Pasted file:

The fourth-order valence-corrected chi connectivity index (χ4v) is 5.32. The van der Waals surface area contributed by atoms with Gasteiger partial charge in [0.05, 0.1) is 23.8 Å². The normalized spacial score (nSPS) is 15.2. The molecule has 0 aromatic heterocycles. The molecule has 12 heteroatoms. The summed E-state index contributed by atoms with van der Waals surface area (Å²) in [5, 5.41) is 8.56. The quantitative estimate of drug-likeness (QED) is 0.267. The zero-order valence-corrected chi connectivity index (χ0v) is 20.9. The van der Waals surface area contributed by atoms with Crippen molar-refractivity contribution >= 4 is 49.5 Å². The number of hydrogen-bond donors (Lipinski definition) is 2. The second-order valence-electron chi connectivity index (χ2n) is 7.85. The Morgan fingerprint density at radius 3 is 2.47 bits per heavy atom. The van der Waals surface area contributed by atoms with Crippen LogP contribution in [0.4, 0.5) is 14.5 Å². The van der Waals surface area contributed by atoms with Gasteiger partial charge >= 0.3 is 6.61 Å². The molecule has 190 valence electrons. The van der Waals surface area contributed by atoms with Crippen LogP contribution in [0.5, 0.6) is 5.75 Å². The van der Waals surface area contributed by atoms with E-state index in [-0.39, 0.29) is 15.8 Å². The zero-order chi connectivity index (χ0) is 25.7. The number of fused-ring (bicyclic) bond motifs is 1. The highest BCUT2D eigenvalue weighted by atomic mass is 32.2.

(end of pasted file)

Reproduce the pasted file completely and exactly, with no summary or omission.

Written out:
The fourth-order valence-corrected chi connectivity index (χ4v) is 5.32. The van der Waals surface area contributed by atoms with Gasteiger partial charge in [0.05, 0.1) is 23.8 Å². The normalized spacial score (nSPS) is 15.2. The molecule has 0 aromatic heterocycles. The molecule has 12 heteroatoms. The summed E-state index contributed by atoms with van der Waals surface area (Å²) in [5, 5.41) is 8.56. The quantitative estimate of drug-likeness (QED) is 0.267. The zero-order valence-corrected chi connectivity index (χ0v) is 20.9. The van der Waals surface area contributed by atoms with Crippen molar-refractivity contribution >= 4 is 49.5 Å². The number of hydrogen-bond donors (Lipinski definition) is 2. The second-order valence-electron chi connectivity index (χ2n) is 7.85. The Morgan fingerprint density at radius 3 is 2.47 bits per heavy atom. The van der Waals surface area contributed by atoms with Crippen LogP contribution in [0.4, 0.5) is 14.5 Å². The van der Waals surface area contributed by atoms with Gasteiger partial charge >= 0.3 is 6.61 Å². The molecule has 190 valence electrons. The van der Waals surface area contributed by atoms with Crippen LogP contribution in [0.5, 0.6) is 5.75 Å². The van der Waals surface area contributed by atoms with E-state index in [-0.39, 0.29) is 15.8 Å². The zero-order chi connectivity index (χ0) is 25.7. The number of fused-ring (bicyclic) bond motifs is 1. The highest BCUT2D eigenvalue weighted by atomic mass is 32.2.